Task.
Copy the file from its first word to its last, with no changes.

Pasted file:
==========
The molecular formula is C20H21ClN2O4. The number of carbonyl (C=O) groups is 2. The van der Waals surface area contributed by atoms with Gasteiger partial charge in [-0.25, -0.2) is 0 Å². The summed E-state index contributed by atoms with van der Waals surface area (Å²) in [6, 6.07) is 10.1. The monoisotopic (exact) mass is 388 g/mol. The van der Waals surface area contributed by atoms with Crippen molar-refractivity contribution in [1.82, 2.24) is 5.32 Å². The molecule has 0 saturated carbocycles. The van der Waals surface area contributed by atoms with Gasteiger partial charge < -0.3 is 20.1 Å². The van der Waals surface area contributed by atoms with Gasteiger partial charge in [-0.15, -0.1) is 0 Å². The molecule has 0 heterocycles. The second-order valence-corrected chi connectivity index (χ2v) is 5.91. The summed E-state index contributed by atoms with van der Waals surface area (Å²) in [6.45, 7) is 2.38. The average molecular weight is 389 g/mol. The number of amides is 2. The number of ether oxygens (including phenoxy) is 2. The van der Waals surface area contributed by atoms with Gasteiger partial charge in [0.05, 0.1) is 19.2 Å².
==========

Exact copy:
The molecular formula is C20H21ClN2O4. The number of carbonyl (C=O) groups is 2. The van der Waals surface area contributed by atoms with Gasteiger partial charge in [-0.25, -0.2) is 0 Å². The summed E-state index contributed by atoms with van der Waals surface area (Å²) in [6, 6.07) is 10.1. The monoisotopic (exact) mass is 388 g/mol. The van der Waals surface area contributed by atoms with Crippen molar-refractivity contribution in [1.82, 2.24) is 5.32 Å². The molecule has 0 saturated carbocycles. The van der Waals surface area contributed by atoms with Gasteiger partial charge < -0.3 is 20.1 Å². The van der Waals surface area contributed by atoms with Gasteiger partial charge in [-0.15, -0.1) is 0 Å². The molecule has 0 heterocycles. The second-order valence-corrected chi connectivity index (χ2v) is 5.91. The summed E-state index contributed by atoms with van der Waals surface area (Å²) in [6.45, 7) is 2.38. The average molecular weight is 389 g/mol. The number of amides is 2. The number of ether oxygens (including phenoxy) is 2. The van der Waals surface area contributed by atoms with Gasteiger partial charge in [0.05, 0.1) is 19.2 Å².